This week’s offering from my new book gives you eight recipes that put seasonal produce at the centre of your table. From a hearty beetroot gratin to the transportive flavours of feather-light sweet potato bao, and from a stellar breakfast of chocolate rye porridge with pears to comforting malt loaf at tea time, there should be something for everyone.

Party bao with sweet potato and pickled cucumber (main picture)

If you’ve not come across them, bao are light but pleasingly chewy little steamed buns stuffed with flavourful fillings. You can make these bao a day in advance (re-steaming them before serving).

Makes 20
For the bao
120g unsalted butter
2 x 7g sachets of dried yeast
1kg strong white bread flour, plus extra for rolling
1 tsp baking powder
¾ tsp bicarbonate of soda
2 tbsp flaky sea salt
Olive oil

For the filling
1.5kg sweet potatoes, sliced lengthways and chopped into 2cm slices
4 tbsp tamari or dark soy sauce
2 tbsp runny honey
2 tbsp finely grated ginger
1 tbsp five-spice powder
2 pinches of chilli flakes
6 tbsp toasted sesame oil
1 large cucumber
2 tbsp mirin
1 tbsp honey or maple syrup
3 tbsp rice wine vinegar
A pinch of white pepper

For the dipping sauce
3 tbsp white miso
3 tbsp runny honey
1 tbsp brown rice vinegar
1 green chilli, finely chopped
A large piece of ginger

To finish
A bunch of spring onions, finely sliced
A large handful of coriander, leaves picked
250g salted roasted cashews

1 Melt the butter in a saucepan over a low heat. Put the yeast into a large bowl with 450ml warm water and leave for a few minutes until tiny bubbles begin to form.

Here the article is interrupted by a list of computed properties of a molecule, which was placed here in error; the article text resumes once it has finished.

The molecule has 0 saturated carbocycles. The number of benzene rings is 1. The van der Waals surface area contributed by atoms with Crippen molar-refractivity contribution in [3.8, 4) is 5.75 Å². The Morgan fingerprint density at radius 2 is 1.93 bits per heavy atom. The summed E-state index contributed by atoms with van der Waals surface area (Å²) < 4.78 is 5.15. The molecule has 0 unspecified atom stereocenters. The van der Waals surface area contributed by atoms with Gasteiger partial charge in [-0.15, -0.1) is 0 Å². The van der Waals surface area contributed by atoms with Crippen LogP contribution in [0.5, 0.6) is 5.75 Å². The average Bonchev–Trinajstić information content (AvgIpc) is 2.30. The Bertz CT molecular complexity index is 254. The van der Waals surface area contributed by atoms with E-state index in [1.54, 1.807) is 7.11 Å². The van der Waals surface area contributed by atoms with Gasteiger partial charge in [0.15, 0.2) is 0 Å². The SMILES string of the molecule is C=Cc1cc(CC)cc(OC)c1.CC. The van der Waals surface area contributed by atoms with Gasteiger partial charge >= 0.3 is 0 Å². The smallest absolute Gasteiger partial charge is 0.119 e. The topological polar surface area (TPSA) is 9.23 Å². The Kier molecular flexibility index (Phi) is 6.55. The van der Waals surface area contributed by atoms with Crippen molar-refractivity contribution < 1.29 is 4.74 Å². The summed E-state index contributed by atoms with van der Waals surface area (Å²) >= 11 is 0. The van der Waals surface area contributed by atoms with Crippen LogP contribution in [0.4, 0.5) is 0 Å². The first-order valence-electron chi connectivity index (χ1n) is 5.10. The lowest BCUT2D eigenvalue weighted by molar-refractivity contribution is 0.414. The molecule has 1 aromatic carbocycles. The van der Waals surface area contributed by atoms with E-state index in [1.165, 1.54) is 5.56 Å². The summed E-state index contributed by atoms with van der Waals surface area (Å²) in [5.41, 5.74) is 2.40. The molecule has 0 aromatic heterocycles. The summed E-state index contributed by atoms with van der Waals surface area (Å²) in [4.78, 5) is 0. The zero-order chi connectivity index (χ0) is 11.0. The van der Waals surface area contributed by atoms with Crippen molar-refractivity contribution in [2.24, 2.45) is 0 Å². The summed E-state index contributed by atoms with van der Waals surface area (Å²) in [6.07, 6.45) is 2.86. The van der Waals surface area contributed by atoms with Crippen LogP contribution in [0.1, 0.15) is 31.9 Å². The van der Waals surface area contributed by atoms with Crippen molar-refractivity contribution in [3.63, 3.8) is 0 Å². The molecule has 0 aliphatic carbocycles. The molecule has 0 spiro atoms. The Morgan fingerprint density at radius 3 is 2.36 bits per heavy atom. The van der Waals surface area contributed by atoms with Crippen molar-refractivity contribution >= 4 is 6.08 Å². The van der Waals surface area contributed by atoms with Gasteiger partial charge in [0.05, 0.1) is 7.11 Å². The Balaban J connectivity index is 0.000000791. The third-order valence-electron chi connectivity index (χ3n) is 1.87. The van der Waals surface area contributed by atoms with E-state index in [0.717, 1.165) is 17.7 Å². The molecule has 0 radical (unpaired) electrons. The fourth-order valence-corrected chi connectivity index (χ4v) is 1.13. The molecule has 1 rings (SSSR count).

2 Mix in the flour, baking powder, bicarbonate of soda, sea salt and the melted butter until it all comes together, then knead for 10 minutes to a silky dough. Put in an oiled bowl, cover and leave in a warm place to prove for a couple of hours.

3 Once the dough has doubled in size, knock it back by kneading it for a few seconds on a floured surface. Split it in half, then, using your hands, roll each half into equal-sized logs.

4 Cut each log into 20 small, equal pieces (I find it easiest to cut each into 4, then cut those smaller pieces into 5). Roll each piece of dough into a ball and put on baking sheets lined with greaseproof paper. Cover and leave to prove again for 30–45 minutes.

5 Knock each risen bun back with the palm of your hand, then, using a rolling pin, roll into oval shapes about 12cm long and 9cm wide. Coat a chopstick with a little oil, put it across the width of each bun and fold the dough over, then gently remove the chopstick.